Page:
Iran says US must make decision on reviving nuclear deal

FILE PHOTO: Iran's flag pictured in March
FILE PHOTO: The Iranian flag flies in front of the International Atomic Energy Agency (IAEA) headquarters in Vienna, Austria on March 1, 2021. REUTERS/Lisi Niesner/File Photo

March 14, 2022

DUBAI (Reuters) – The United States must make a decision to finalize a deal to save Iran’s 2015 nuclear deal with world powers, Iran’s foreign ministry spokesman said on Monday amid fears talks in Vienna could stall.

Efforts to finalize a new deal have been left in limbo after a last-minute demand from Russia – now at odds with the West over its invasion of Ukraine – forced the powers to pause talks indefinitely, though a largely finished text is available.

Iranian Foreign Minister Hossein Amirabdollahian will visit Russia on Tuesday, ministry spokesman Saeed Khatibzadeh said at a weekly news conference, without elaborating.

The Iranian newspaper Nour News, which belongs to a high-level security agency, described the foreign minister’s visit to Moscow as “a platform for serious, frank and forward-looking talks” between two countries, which had shown that “they can work together very closely, decisively and successfully complex problems”.

Washington would be open to “diplomatic alternatives” to prevent Iran from obtaining a nuclear weapon if a deadlock triggered by sanctions on Russia makes a formal return to the 2015 nuclear deal impossible, State Department spokesman Ned Price said Monday .

Talks in Vienna were paused last week after Russia demanded sweeping guarantees that Russian trade with Iran would not be hampered by sanctions against Moscow over its invasion of Ukraine – a demand Western powers find unacceptable and Washington insists has passed that it will not agree .

“We are currently taking a breather from the nuclear talks,” Khatibzadeh said. “We are not at a point now where we are announcing a deal as there are some important outstanding issues that Washington needs to decide.”

The US State Department on Friday said Washington continued to believe a possible deal to return to the 2015 deal was near, but said decisions had to be made in places like Tehran and Moscow.

A failure in talks to restore restrictions on its uranium enrichment program could see Tehran come close to developing nuclear weapons, a prospect that could ignite a new war in the Middle East.

Tehran denies ever looking for nuclear bombs.


Nevertheless, Tehran seemed cautiously optimistic on Monday when assessing the future of the eleven-month-old negotiations.

“We will remain in the Vienna talks until our legal and logical demands are met and a strong agreement is reached,” Ali Shamkhani, secretary of the Supreme National Security Council, which makes decisions at the Vienna talks, said in a tweet.

In Washington, 49 of the 50 Republican US senators said they would not support a nuclear deal with Iran.

They pledged in a statement to do everything in their power to reverse an agreement that does not “completely block Iran’s ability to develop a nuclear weapon”, limit its ballistic missile program and oppose those like them call it, provide Iranian support to terrorism.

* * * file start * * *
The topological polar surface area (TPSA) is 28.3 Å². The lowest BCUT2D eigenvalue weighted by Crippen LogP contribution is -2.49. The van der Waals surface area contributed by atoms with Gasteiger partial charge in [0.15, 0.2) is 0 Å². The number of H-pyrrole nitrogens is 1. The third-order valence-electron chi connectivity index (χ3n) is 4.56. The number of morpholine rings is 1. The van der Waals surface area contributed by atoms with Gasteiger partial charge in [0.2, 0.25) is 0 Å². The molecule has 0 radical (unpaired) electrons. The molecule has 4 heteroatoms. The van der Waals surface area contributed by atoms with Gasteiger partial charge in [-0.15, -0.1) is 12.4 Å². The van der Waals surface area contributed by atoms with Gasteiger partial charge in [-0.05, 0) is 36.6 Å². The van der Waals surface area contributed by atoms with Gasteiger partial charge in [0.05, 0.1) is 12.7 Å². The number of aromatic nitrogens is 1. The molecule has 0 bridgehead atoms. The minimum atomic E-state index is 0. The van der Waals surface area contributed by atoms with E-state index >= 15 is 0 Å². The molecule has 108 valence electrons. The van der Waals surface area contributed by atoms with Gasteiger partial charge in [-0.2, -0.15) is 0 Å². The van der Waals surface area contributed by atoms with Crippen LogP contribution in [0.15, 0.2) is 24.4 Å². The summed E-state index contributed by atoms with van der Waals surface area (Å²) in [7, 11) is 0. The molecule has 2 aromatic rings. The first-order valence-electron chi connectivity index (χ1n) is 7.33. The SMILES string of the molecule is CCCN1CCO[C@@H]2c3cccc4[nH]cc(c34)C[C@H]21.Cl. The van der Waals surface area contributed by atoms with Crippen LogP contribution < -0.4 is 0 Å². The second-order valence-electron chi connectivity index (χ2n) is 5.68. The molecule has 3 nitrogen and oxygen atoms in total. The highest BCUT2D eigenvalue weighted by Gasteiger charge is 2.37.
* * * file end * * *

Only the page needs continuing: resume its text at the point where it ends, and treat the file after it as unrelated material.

Qatari Foreign Minister Sheikh Mohammed bin Abdulrahman Al-Thani said he discussed nuclear talks with his Russian counterpart Sergei Lavrov during a visit to Moscow on Monday, without elaborating.

On Sunday, Iran fired a dozen rockets at Erbil, the capital of the autonomous Kurdish-Iraqi region, in an attack that appeared to target the United States and its allies.

Iranian state media said Iran’s Islamic Revolutionary Guard Corps carried out the attack on Israeli “strategic centers” in Erbil, suggesting it was in revenge for recent Israeli airstrikes that killed Iranian military personnel in Syria.

Tehran has warned Iraqi authorities many times that its territory should not be used by third parties, including Kurdish fighters, the United States and Israel, to attack Iran, Khatibzadeh said.

Iranian state television reported Monday that security forces foiled a planned sabotage at Iran’s Fordo nuclear site by a network recruited by Israel and made several arrests.

Iran has accused Israel – which is widely believed to have the Middle East’s only nuclear arsenal – of carrying out multiple attacks on facilities linked to its nuclear program and killing its nuclear scientists in recent years. Israel has neither denied nor confirmed the allegations.

(Reporting by Patricia Zengerle, Humeyra Pamuk and Simon Lewis in Washington and Dubai Newsroom; Writing by Michael Georgy; Editing by Mark Heinrich, Gareth Jones and Grant McCool) Iran says US must make decision on reviving nuclear deal

Bobby Allyn

Bobby Allyn is a USTimeToday U.S. News Reporter based in London. His focus is on U.S. politics and the environment. He has covered climate change extensively, as well as healthcare and crime. Bobby Allyn joined USTimeToday in 2022 from the Daily Express and previously worked for Chemist and Druggist and the Jewish Chronicle. He is a graduate of Cambridge University. Languages: English. You can get in touch with Bobby Allyn by emailing

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